The Dystopian Novel(s) We Are Now Living

Jacob Z. Hess, Ph.D. Once upon a time, religious conservatives in America found themselves increasingly disliked within a society more and more rejecting of their core convictions about life, sexuality and family. By the time 2016 rolled around, these orthodox religious folks were definitely not the cool cats, anymore: “Sexist!” “Racist!” “Heterosexist” “Is that even a… Continue reading

A Gathering of All Goodness: Some Optimism in this Somber Political Moment

Originally published on the Bridge Alliance blog, as “Glimpsing a Silver-Lining in this Otherwise Gloomy American Moment“ Jacob Z. Hess, Ph.D. Amidst the tumult of this perilous moment in the United States, could something surprisingly beautiful arise? Could this be the moment when good-hearted people across the political spectrum are forced to decisively come together – in… Continue reading

The Problem with Love Loud

Originally published on the Millenial Star blog, under the title “Lies Don’t Feel Loving: A Response to LoveLoud“ Jacob Hess, Ph.D. Standing in the middle of 30,000 people, it’s hard – even impossible – to imagine that something could be wrong with what’s happening.  It’s even more difficult to imagine that such passionate work may,… Continue reading

Two Different Stories Being Told About Religious Folks Supporting President Trump (And Why It Matters Which Story We Tell)

If you’re breathing and living on Planet Earth, you know by now that Donald Trump has attracted the support of many Americans – including a surprising number of religious Americans.

But why?  Isn’t he living contrary (like, remarkably so) to much of what religious folks believe? If so, how could they possibly go along with his antics, let alone keep supporting him?  One evangelical writer, Warren Throckmorton, called this the “big puzzle” – namely, “Why would these moral crusaders fall behind a womanizer who bragged about sexual assault?”

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Another Hypothesized Contributor to Youth Suicide That We’re (Mostly) Not Talking About. Can We Start Now?

Prefatory Notes: Losing one life (of any age) to suicide is one too much. We all know that. And so, we’re doing ALL we can to stop it – in Utah and across the nation. In addition to all the new programs, grants and funding, I wonder: Are we willing to have difficult conversations (we’re not currently having enough) that might make a significant difference in reducing these numbers?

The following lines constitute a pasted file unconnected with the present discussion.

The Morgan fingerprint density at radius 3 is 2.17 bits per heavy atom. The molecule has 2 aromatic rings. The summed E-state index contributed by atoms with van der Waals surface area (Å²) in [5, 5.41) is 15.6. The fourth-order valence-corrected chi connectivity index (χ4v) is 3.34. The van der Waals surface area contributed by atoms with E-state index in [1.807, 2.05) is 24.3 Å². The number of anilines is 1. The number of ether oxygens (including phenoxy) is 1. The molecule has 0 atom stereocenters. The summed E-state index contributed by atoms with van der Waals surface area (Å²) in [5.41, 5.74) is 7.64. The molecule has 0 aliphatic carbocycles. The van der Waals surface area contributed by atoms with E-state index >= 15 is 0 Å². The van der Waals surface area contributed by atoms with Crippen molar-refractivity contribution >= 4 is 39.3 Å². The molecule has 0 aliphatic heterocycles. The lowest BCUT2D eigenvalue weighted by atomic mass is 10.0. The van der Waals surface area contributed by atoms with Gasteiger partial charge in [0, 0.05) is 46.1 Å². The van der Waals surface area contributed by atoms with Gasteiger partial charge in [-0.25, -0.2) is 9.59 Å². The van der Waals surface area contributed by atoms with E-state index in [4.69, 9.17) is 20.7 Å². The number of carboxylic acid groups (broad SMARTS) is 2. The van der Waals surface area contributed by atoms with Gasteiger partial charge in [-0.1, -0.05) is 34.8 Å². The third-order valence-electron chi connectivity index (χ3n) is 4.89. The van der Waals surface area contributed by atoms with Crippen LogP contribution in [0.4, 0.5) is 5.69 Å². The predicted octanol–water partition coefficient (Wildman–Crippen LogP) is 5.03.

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Does Taking a Progressive View of Identity Make It Difficult to Be a (Happy) Latter-day Saint?

During graduate school, two new classmates arrived in the program and announced, “He, we’re looking for a church to attend – anyone have ideas?”

At the time, I was the President of the Latter-day Saint Student Association at the University of Illinois, and so I naturally let them know about the LDS branch that met each Sunday. In that moment, I expected they would actually consider the invitation (among other options they had)…and who knows, maybe even come and try our our little congregation sometime?

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Are Mormons Trump’s Biggest Fans? (Really!?)

You may have heard the news earlier this year – a Gallup poll reporting that President Trump’s “approval [was] highest among Mormons” (compared to other religious groups).

Wow. Shocker, right?

Or maybe not.  Maybe, like multiple commentators I’ve read, you thought to yourself something along the lines of, “No Surprise here” or, “Doesn’t shock me in the slightest!”

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A Plea for a More Honest + Less Despairing LGBT-Religious Conservative Conversation

One of my openly gay friends told me the other day that he felt sorry for me, specifically for “how deeply people have misunderstood” my writing about LGBT/religious conservative disagreements.  Though I’ve gone back and forth with a few people since my post about the Mama Dragons, I mostly haven’t been privy to people’s thoughts, especially since more and more online conversations happen in private forums of like-minded people (which research has shown predictably serves to reinforce and deepen convictions unilaterally).  So needless to say, I was a little surprised at what he had seen.

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